# 2. Fractional Exponents

**Fractional exponents** can be used instead of using the radical sign (√). We use fractional exponents because often they are more convenient, and it can make algebraic operations easier to follow.

## Fractional Exponent Laws

The ** n-th root** of a number can be written using the power `1/n`, as follows:

`a^(1/n)=root(n)a`

**Meaning:** The *n*-th root of *a* when multiplied by itself *n* times, gives us *a*.

a^{1/n}×a^{1/n}×a^{1/n}× ... ×a^{1/n}=a[Multiply

ntimes]

### Example 1

The cube root of `8` is `2` (since `2^3=8`).

We can write the cube root of 8 as:

`8^(1//3)`

or

`root(3)8`

The following 3 numbers are equivalent:

`8^{1/3}=root(3)8=2`

### Example 2

The square root of a number can be written using the radical sign (√) or with exponent 1/2.

The following are equivalent:

`sqrt(100)=100^(1/2)=10`

Continues below ⇩

### Example 3

The 4-th root of `625` can be written as either:

625

^{1/4}

or equivalently, as

`root(4)625`

Its value is `5`, since `5^4= 625`.

So we could write:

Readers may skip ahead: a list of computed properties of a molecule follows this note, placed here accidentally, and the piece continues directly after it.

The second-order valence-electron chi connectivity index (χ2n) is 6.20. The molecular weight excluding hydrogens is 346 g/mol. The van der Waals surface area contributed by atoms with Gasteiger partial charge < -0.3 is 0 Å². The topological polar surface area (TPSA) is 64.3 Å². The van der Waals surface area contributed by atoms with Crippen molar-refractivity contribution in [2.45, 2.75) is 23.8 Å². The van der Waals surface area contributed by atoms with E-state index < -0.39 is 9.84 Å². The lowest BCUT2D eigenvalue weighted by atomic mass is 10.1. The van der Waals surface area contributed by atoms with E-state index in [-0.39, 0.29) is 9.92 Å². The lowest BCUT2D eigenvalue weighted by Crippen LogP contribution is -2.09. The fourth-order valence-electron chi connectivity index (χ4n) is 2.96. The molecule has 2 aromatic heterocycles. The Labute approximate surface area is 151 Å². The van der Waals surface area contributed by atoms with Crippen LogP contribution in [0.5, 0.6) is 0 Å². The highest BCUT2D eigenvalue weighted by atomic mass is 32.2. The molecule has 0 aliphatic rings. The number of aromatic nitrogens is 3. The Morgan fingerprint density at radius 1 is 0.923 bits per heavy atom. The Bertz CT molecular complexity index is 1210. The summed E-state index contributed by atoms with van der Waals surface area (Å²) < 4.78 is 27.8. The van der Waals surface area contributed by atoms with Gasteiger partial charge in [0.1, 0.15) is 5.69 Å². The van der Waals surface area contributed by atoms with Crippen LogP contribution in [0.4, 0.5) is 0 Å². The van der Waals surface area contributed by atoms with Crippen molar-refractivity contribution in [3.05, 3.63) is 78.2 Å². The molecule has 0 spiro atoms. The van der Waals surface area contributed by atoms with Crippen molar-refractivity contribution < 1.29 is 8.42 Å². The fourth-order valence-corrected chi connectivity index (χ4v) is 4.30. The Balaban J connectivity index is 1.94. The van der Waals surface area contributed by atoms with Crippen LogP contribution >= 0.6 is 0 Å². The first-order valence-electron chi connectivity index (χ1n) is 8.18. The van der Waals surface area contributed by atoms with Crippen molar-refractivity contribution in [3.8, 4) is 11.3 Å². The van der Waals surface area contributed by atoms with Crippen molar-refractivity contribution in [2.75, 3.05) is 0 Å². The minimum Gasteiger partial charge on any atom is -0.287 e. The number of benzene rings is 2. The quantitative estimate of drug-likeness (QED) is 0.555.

`625^(1/4) = root(4)625 = 5`

**Definitions**

### Radicand

The number under the radical is called the **radicand** (in Example 3, the number `625` is the radicand).

### Order/Index of the radical

The number indicating the root being taken is called the **order** (or *index*) of the radical (in Example 3, the order is `4`).

These definitions are here so you know what your textbook is talking about.

## Raising the *n*-th root to the Power *m*

If we need to raise the *n*-th root of a number to the power *m* (say), we can write this as:

`a^(m/n)=(root(n)a)^m`

This experssion means we need to "take the *n*-th root of the number *a*, then raise the result to the power *m*". With fractional exponents, we would write this as:

`(a^(1//n))^m`

Actually, we get the same final answer if we do it in the other order, "raise *a* to the power *m*, then find the *n*-th root of the result". That is,

`(a^m)^(1//n)`

But the first one is usually easier to do becuase finding the *n*-th root first gives us a smaller number, which is then easy to raise to the power *m*.

### Example 4

Evaluate `8^(2/3)`

### Example 5

Simplify `(8a^2b^4)^(1/3)`

### Example 6

Simplify `a^(3text(/)4)a^(4text(/)5)`

### Example 7

Simplify

`((4^(-3/2)x^(2/3)y^(-7/4))/(2^(3/2)x^(-1/3)y^(3/4)))^(2/3)`

### Exercises

**Question 1:** Evaluate `5^(1//2)5^(3//2)`

**Question 2:** Evaluate `(1000^(1text(/)3))/(400^(-1text(/)2))`

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